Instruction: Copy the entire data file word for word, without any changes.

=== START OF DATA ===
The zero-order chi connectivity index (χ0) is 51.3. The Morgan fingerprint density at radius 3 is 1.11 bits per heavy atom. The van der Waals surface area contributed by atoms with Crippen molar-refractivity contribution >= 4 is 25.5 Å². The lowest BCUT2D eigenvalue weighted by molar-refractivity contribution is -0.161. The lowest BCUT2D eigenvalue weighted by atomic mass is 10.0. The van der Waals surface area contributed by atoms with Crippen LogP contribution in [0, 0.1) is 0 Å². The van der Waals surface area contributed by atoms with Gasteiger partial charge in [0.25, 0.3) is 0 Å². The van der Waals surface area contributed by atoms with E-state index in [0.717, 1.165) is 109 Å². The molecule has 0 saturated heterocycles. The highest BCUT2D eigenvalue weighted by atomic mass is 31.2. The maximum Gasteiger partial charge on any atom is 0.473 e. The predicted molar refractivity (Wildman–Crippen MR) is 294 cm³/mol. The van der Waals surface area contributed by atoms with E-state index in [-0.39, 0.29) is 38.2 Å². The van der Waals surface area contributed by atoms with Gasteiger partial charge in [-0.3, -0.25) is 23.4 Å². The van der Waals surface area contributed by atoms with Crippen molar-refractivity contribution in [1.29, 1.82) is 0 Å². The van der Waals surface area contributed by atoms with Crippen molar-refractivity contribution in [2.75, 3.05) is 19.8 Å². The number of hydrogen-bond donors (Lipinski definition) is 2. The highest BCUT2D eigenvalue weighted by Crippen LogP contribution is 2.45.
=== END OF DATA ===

The zero-order chi connectivity index (χ0) is 51.3. The Morgan fingerprint density at radius 3 is 1.11 bits per heavy atom. The van der Waals surface area contributed by atoms with Crippen molar-refractivity contribution >= 4 is 25.5 Å². The lowest BCUT2D eigenvalue weighted by molar-refractivity contribution is -0.161. The lowest BCUT2D eigenvalue weighted by atomic mass is 10.0. The van der Waals surface area contributed by atoms with Crippen LogP contribution in [0, 0.1) is 0 Å². The van der Waals surface area contributed by atoms with Gasteiger partial charge in [0.25, 0.3) is 0 Å². The van der Waals surface area contributed by atoms with E-state index in [0.717, 1.165) is 109 Å². The molecule has 0 saturated heterocycles. The highest BCUT2D eigenvalue weighted by atomic mass is 31.2. The maximum Gasteiger partial charge on any atom is 0.473 e. The predicted molar refractivity (Wildman–Crippen MR) is 294 cm³/mol. The van der Waals surface area contributed by atoms with E-state index in [-0.39, 0.29) is 38.2 Å². The van der Waals surface area contributed by atoms with Gasteiger partial charge in [-0.3, -0.25) is 23.4 Å². The van der Waals surface area contributed by atoms with Crippen molar-refractivity contribution in [1.29, 1.82) is 0 Å². The van der Waals surface area contributed by atoms with Crippen molar-refractivity contribution in [2.75, 3.05) is 19.8 Å². The number of hydrogen-bond donors (Lipinski definition) is 2. The highest BCUT2D eigenvalue weighted by Crippen LogP contribution is 2.45.